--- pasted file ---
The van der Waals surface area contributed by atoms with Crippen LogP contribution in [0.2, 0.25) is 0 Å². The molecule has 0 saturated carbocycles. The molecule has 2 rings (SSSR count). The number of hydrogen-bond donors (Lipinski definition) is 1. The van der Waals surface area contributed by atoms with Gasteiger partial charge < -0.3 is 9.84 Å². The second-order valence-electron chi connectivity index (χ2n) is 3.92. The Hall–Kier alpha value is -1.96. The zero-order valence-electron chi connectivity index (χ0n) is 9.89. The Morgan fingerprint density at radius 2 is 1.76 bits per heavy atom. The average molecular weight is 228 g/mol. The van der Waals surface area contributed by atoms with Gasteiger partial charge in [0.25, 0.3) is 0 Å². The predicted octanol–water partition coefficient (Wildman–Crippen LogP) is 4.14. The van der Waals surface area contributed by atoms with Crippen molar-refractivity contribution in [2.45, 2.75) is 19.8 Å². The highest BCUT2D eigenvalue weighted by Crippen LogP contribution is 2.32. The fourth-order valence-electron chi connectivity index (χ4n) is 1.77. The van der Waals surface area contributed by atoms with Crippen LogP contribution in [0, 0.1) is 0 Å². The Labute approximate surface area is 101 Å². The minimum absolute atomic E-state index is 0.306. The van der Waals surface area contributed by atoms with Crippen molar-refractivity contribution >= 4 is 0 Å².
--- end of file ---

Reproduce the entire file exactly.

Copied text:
The van der Waals surface area contributed by atoms with Crippen LogP contribution in [0.2, 0.25) is 0 Å². The molecule has 0 saturated carbocycles. The molecule has 2 rings (SSSR count). The number of hydrogen-bond donors (Lipinski definition) is 1. The van der Waals surface area contributed by atoms with Gasteiger partial charge < -0.3 is 9.84 Å². The second-order valence-electron chi connectivity index (χ2n) is 3.92. The Hall–Kier alpha value is -1.96. The zero-order valence-electron chi connectivity index (χ0n) is 9.89. The Morgan fingerprint density at radius 2 is 1.76 bits per heavy atom. The average molecular weight is 228 g/mol. The van der Waals surface area contributed by atoms with Gasteiger partial charge in [0.25, 0.3) is 0 Å². The predicted octanol–water partition coefficient (Wildman–Crippen LogP) is 4.14. The van der Waals surface area contributed by atoms with Crippen molar-refractivity contribution in [2.45, 2.75) is 19.8 Å². The highest BCUT2D eigenvalue weighted by Crippen LogP contribution is 2.32. The fourth-order valence-electron chi connectivity index (χ4n) is 1.77. The van der Waals surface area contributed by atoms with Crippen LogP contribution in [0, 0.1) is 0 Å². The Labute approximate surface area is 101 Å². The minimum absolute atomic E-state index is 0.306. The van der Waals surface area contributed by atoms with Crippen molar-refractivity contribution >= 4 is 0 Å².